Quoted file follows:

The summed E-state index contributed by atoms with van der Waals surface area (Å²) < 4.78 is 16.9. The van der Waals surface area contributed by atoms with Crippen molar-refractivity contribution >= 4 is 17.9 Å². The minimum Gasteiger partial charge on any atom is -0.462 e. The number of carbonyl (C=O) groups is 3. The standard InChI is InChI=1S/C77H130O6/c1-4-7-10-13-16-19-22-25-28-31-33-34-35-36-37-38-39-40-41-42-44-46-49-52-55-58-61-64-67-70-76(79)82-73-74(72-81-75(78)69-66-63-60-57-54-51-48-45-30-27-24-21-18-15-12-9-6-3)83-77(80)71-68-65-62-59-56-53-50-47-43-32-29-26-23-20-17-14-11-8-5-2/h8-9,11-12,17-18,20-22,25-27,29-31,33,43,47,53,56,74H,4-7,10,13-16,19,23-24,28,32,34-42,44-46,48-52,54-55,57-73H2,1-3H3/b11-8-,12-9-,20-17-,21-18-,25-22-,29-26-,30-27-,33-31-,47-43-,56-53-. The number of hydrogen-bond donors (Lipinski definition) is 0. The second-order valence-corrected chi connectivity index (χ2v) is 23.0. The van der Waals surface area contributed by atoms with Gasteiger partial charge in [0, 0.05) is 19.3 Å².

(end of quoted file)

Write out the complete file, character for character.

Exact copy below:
The summed E-state index contributed by atoms with van der Waals surface area (Å²) < 4.78 is 16.9. The van der Waals surface area contributed by atoms with Crippen molar-refractivity contribution >= 4 is 17.9 Å². The minimum Gasteiger partial charge on any atom is -0.462 e. The number of carbonyl (C=O) groups is 3. The standard InChI is InChI=1S/C77H130O6/c1-4-7-10-13-16-19-22-25-28-31-33-34-35-36-37-38-39-40-41-42-44-46-49-52-55-58-61-64-67-70-76(79)82-73-74(72-81-75(78)69-66-63-60-57-54-51-48-45-30-27-24-21-18-15-12-9-6-3)83-77(80)71-68-65-62-59-56-53-50-47-43-32-29-26-23-20-17-14-11-8-5-2/h8-9,11-12,17-18,20-22,25-27,29-31,33,43,47,53,56,74H,4-7,10,13-16,19,23-24,28,32,34-42,44-46,48-52,54-55,57-73H2,1-3H3/b11-8-,12-9-,20-17-,21-18-,25-22-,29-26-,30-27-,33-31-,47-43-,56-53-. The number of hydrogen-bond donors (Lipinski definition) is 0. The second-order valence-corrected chi connectivity index (χ2v) is 23.0. The van der Waals surface area contributed by atoms with Gasteiger partial charge in [0, 0.05) is 19.3 Å².